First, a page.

|19 Jul 2023|
|2023 Finalists Global Student Prize|
Brian Martinez is 20 years old and comes from Paysandú, Uruguay. Since he was 11 years old, he had to move away from his parents to attend agricultural schools where he studied and often lived.
Being the son of rural producers, he knew first-hand the difficulties experienced by those who work in the countryside. As he grew up, his interest in science and technology increased.
In 2019, he applied to the Latin American Science Camp in Uruguay and was selected. On his return, together with his classmates, he created the "Jornadas Científicas Agrarias" to help other students with their final high school projects. But their goal went beyond that: they wanted to awaken interest in science, convinced of its strong presence in everyday life.
The initial idea of studying law gradually diminished in the face of the option of agronomy as an opportunity to change their context. He is currently developing an application for rural producers that aims to simplify the management of sheep: by means of a printed QR code that is read by a mobile phone, the data of the animals are registered. This reduces time and error margins, processes the data and systematises the analysis.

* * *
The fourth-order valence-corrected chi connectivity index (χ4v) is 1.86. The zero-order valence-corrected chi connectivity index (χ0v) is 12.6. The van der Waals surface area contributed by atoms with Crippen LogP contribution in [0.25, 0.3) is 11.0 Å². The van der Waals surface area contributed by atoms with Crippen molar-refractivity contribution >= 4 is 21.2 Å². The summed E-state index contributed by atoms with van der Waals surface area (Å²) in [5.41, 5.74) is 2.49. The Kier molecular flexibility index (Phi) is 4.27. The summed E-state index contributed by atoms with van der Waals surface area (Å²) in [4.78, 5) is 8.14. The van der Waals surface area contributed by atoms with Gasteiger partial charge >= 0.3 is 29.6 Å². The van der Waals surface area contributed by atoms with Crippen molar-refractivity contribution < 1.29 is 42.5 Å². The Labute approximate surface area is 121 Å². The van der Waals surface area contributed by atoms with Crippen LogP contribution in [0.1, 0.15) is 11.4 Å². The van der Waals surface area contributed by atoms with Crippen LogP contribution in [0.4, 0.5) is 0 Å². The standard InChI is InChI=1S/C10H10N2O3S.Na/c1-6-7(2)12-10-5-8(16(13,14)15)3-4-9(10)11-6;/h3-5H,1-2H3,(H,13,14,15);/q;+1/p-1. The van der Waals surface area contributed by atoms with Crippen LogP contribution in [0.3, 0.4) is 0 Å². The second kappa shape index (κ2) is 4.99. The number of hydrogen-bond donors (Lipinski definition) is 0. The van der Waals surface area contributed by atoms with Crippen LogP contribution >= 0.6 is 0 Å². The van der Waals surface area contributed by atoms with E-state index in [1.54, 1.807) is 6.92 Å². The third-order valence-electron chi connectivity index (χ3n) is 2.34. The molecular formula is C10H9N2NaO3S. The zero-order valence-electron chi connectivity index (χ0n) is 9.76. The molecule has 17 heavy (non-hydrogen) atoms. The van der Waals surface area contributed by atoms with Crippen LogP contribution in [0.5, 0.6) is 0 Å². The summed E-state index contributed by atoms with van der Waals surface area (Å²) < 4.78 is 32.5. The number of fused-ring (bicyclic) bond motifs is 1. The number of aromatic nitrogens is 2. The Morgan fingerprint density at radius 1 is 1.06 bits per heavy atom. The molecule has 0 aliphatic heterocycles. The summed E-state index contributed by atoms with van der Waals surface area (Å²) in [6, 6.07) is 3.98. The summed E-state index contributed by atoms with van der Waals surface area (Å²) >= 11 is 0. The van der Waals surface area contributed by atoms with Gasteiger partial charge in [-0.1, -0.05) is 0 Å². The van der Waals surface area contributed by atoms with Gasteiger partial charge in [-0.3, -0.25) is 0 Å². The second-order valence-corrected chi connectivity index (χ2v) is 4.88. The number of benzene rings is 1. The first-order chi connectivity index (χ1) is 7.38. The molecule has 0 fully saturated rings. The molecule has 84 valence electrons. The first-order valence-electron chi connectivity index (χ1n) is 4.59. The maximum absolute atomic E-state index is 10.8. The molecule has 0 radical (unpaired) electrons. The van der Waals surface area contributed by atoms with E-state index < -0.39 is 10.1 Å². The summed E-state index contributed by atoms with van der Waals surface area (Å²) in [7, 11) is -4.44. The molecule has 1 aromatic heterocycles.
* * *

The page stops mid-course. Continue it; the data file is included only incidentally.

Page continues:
Together with his science club, in 2020 he devised a project called "Green Agrarian" that sought to make his school more sustainable and sustainable. With it, they managed to qualify from the departmental science fair to the national one, obtaining a special mention with which they were able to participate in an entrepreneurship programme organised by the US Embassy. Ultimately, out of the 30 participating clubs, three projects were chosen as winners, and they won first place.
The recognition continued to escalate. In the pandemic, thanks to this project and the tutoring teacher, he was invited by another school to teach "Ecoaction", a subject that seeks to apply the scientific method to environmental problems. And in 2021 they presented the project at an international livestock exhibition known as "Expo Prado".
Together with colleagues from the faculty, he is also creating a visual guide to recognise earthworms, given the benefits they provide for plant growth. He also helps with science and technology awareness days, and is a facilitator in student agricultural network clubs. Brian wants to promote science in agricultural schools throughout Uruguay and already has a plan: to create a science and technology academy for rural youth.